A former prison with a tumultuous past, the Workhouse Arts Center now serves the community and hosts the Workhouse Military in the Arts Initiative (WMAI).
Despite the notorious period helping spur a constitutional amendment, the purpose of the Workhouse began with noble intentions.
Founded by President Theodore Roosevelt in 1910, the site on the Occoquan River in Northern Virginia was an agricultural work camp meant to alleviate overcrowded D.C. prisons and rehabilitate men imprisoned for minor offenses.
After building the facilities using local clay, the inmates also cultivated fields and operated dairy, poultry and hog farms; orchards; a blacksmith forge; and a sawmill. Initially, the camp didn’t have fences and children from the community would even ride bikes through the grounds, says Workhouse historian Laura McKie.
But the atmosphere changed as it grew and included violent inmates. In addition, a women’s facility separated from the main campus became the location of the “Night of Terror.” The notorious incidents occurred from Nov. 14, 1917, through January 1918 after suffragists picketing the White House infuriated then President Woodrow Wilson.
Arrested and taken to the Workhouse, the women underwent torture. Stripped naked and chained with arms overhead, they endured beatings, filthy conditions, and forced feedings until ill.
Their treatment made headlines, putting public pressure on the government to release them and support the ratification of the 19th amendment on Aug. 18, 1920. Despite the women’s exoneration, the Workhouse continued struggling with issues until closing in 2001. But once sold to Fairfax County, it became a haven for the arts, free and open to the public.
Debra Balestreri, director of the Visual Arts Education Program, says the center now boasts more than 100 studio artists and holds classes in visual, culinary and performing arts; fitness programs; festivals, and the Lucy Burns Museum honoring the suffragists.
Also offered is WMAI, a program for service members, veterans and their families to experience the therapeutic effects of art. As a Marine brat herself, as well as losing her boyfriend during the War on Terror, WMAI’s mission is personal for Balestreri. She also explains that WMAI operates in accordance with guidance from Americans for the Arts, the National Endowment for the Arts and research demonstrating art helps the brain reorganize and adapt.
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“Participation in art, whether expressive, educational, or recreational, reduces stress and anxiety, while building resilience, coping skills, self-esteem, and well-being. Art also promotes meaningful relationships and is an effective means of communication when words simply will not do,” Balestreri said.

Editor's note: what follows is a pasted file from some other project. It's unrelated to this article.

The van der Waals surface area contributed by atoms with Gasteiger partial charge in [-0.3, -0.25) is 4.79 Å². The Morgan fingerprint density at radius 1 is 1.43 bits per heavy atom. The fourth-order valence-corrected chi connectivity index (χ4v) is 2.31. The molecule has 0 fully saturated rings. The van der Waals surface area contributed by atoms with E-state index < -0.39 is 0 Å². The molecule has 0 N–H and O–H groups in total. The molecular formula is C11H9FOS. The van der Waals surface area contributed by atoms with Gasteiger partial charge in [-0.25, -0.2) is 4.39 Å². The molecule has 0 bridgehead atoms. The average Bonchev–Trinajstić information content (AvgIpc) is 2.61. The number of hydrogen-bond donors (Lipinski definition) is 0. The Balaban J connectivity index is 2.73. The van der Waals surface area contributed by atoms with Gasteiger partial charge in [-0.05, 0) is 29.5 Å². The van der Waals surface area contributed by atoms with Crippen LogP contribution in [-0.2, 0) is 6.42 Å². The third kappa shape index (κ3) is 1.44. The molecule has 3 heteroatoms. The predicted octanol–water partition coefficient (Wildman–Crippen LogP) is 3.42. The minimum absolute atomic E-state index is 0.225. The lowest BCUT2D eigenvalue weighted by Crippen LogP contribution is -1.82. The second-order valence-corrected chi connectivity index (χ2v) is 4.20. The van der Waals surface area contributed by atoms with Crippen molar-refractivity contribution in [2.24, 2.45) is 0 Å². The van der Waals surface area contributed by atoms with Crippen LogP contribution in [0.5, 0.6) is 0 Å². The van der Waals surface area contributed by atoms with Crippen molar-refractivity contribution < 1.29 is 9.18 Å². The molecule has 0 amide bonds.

She also detailed some of WMAI’s free services:
Veterans Open Studi
Make & Take Workshops
Recovery Forge Blade-smithing
Wounded Warrior Project Outreach
Artist-In-Residence Program: Veterans become studio artist.
Warrior Way Gallery
Tiffany Rivera, an Air Force officer, enjoys taking advantage of WMAI. Though starting as an Air-Craft Battle Damage Repair Engineer for the C-17 Aircraft, she is now in D.C. learning a foreign language for her next assignment at the Hungarian Embassy.
She explains how she and her family immersed themselves in WMAI after attending a “Second Saturday” event where they “spent hours walking around, eating free food and meeting artists.”
Her daughter attended art camp and Rivera volunteered for Second Saturdays and Drive-In Movie nights. Then, her husband became a Workhouse studio artist.
“Art was new for me. I’m a black and white, numbers gal but noticed my kids’ spirits light up when hanging out in my husband’s studio. I wanted that feeling, so signed up for a ceramics class,” Rivera explained. “I was skeptical of art therapy. But my first class, it was just me, my wheel, and my mound of clay. I had no idea I was carrying so much stress until I had the opportunity to relax and focus on shaping my clay.”
Upon deeper reflection, Rivera describes the impact.
“I take pride in my wonky bowls and chipped coffee cups … they make me realize I don’t need to be perfect to be loved,” she said. “I don’t need to be perfect to be good at my job and my imperfections make me the unique person that I am. I got all of this out of ceramics.”
The Workhouse once imprisoning “women willing to die for the right to vote and be considered a citizen,” as McKie explained, now serves the public in a rehabilitative spirit originally intended, particularly the military community, a population protecting those same rights.Read comments